Depending on the size of the clot (where it'll end up being stuck based on shape/size) , a significant portion of the lung is basically unable to exchange gases, causing a perceived trouble breathing (they can actually get air in and out fine, but there's still an air hunger).

But, there's a second major whammy in store, because the circulatory system is basically two loops that feed each other (one to the body tissues, then a second to lungs and back) a blockage going to the lungs, also means restrictions of flow back to the heart to supply the body.

That can be just as deadly, and I've seen folks literally drop in front of me because of it, though I got at least one confirmed save in a case like that.

If any of that doesn't make sense, let me know.

Hopefully he pulls through fine!
 

FirNaTine

Senior member
Jun 6, 2005
317
5
81
#17
And Exterous, sorry to hear. Cancer sucks, and I've lost way too many friends and close family to it.

Take care of yourself and your team, you'll have many up and down days ahead. Be there for each other when it gets to you.
 
Oct 12, 2009
35,852
126
136
#18
You're describing a classic pulmonary embolism (PE) after a deep vein thrombosis (DVT). Basically a clot formed in his leg and was causing circulation problem in his leg. (While arteries supply tissues, if you block the return pathway, the veins, it causes a back up and usually swelling/color change/even cooler skin).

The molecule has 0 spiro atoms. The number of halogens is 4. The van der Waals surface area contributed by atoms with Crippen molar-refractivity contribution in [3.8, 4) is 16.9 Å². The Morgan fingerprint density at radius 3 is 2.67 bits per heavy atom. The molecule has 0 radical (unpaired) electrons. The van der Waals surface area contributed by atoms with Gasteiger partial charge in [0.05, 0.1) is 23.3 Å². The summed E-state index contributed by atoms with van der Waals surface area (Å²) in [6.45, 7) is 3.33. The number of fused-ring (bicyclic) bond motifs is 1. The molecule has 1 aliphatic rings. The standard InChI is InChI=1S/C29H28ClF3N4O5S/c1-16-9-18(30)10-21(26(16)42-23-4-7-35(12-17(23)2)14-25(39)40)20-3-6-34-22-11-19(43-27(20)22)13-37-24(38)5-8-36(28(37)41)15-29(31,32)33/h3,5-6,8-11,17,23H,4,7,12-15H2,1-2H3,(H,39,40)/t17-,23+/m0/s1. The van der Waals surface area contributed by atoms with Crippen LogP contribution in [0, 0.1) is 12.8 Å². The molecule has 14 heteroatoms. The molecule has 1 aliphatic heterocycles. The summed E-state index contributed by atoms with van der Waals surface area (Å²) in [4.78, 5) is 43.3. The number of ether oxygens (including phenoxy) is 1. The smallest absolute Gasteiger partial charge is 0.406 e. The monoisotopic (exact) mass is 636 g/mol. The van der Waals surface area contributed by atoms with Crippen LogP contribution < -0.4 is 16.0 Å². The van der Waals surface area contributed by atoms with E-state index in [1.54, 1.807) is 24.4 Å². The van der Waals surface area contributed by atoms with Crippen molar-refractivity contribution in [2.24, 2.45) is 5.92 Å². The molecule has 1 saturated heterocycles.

If that's identified while in place it's relatively treatable. But, if that breaks free, the veins increase in size the whole way into the vena cava (the main return line to the heart). From there blood enters the heart to be pumped into the lungs via pulmonary arteries that shrink back down in size and spread into the lungs where they exchange CO2 for oxygen.

Depending on the size of the clot (where it'll end up being stuck based on shape/size) , a significant portion of the lung is basically unable to exchange gases, causing a perceived trouble breathing (they can actually get air in and out fine, but there's still an air hunger).

But, there's a second major whammy in store, because the circulatory system is basically two loops that feed each other (one to the body tissues, then a second to lungs and back) a blockage going to the lungs, also means restrictions of flow back to the heart to supply the body.

That can be just as deadly, and I've seen folks literally drop in front of me because of it, though I got at least one confirmed save in a case like that.

If any of that doesn't make sense, let me know.

Hopefully he pulls through fine!
He's still in. 2 more clots in his legs this AM and still on O2. Mom says the Dr's are "baffled"....that can't be a good thing.

Thanks.